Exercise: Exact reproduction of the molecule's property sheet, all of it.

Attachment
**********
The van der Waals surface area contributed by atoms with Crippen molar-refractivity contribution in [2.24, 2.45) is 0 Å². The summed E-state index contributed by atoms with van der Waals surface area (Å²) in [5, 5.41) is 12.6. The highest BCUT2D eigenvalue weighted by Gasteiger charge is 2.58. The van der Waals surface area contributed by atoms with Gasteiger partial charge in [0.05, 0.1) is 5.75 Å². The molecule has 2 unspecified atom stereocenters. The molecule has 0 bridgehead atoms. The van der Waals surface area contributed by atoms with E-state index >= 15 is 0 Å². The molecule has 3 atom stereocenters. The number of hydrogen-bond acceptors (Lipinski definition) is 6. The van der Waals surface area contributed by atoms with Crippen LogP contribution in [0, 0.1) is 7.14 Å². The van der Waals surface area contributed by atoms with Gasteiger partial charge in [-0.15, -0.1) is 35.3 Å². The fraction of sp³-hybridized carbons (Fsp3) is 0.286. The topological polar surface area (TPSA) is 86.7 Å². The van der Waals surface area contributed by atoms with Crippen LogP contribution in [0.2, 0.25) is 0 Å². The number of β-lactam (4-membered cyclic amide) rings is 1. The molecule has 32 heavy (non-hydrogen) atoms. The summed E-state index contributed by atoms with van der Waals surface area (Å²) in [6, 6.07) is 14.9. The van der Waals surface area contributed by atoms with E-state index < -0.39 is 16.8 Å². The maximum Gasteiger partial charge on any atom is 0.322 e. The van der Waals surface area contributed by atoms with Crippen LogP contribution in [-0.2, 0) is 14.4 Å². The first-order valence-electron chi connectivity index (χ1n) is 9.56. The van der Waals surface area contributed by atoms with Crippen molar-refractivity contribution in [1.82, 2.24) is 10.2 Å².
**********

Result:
The van der Waals surface area contributed by atoms with Crippen molar-refractivity contribution in [2.24, 2.45) is 0 Å². The summed E-state index contributed by atoms with van der Waals surface area (Å²) in [5, 5.41) is 12.6. The highest BCUT2D eigenvalue weighted by Gasteiger charge is 2.58. The van der Waals surface area contributed by atoms with Gasteiger partial charge in [0.05, 0.1) is 5.75 Å². The molecule has 2 unspecified atom stereocenters. The molecule has 0 bridgehead atoms. The van der Waals surface area contributed by atoms with E-state index >= 15 is 0 Å². The molecule has 3 atom stereocenters. The number of hydrogen-bond acceptors (Lipinski definition) is 6. The van der Waals surface area contributed by atoms with Crippen LogP contribution in [0, 0.1) is 7.14 Å². The van der Waals surface area contributed by atoms with Gasteiger partial charge in [-0.15, -0.1) is 35.3 Å². The fraction of sp³-hybridized carbons (Fsp3) is 0.286. The topological polar surface area (TPSA) is 86.7 Å². The van der Waals surface area contributed by atoms with Crippen LogP contribution in [0.2, 0.25) is 0 Å². The number of β-lactam (4-membered cyclic amide) rings is 1. The molecule has 32 heavy (non-hydrogen) atoms. The summed E-state index contributed by atoms with van der Waals surface area (Å²) in [6, 6.07) is 14.9. The van der Waals surface area contributed by atoms with E-state index < -0.39 is 16.8 Å². The maximum Gasteiger partial charge on any atom is 0.322 e. The van der Waals surface area contributed by atoms with Crippen LogP contribution in [-0.2, 0) is 14.4 Å². The first-order valence-electron chi connectivity index (χ1n) is 9.56. The van der Waals surface area contributed by atoms with Crippen molar-refractivity contribution in [1.82, 2.24) is 10.2 Å².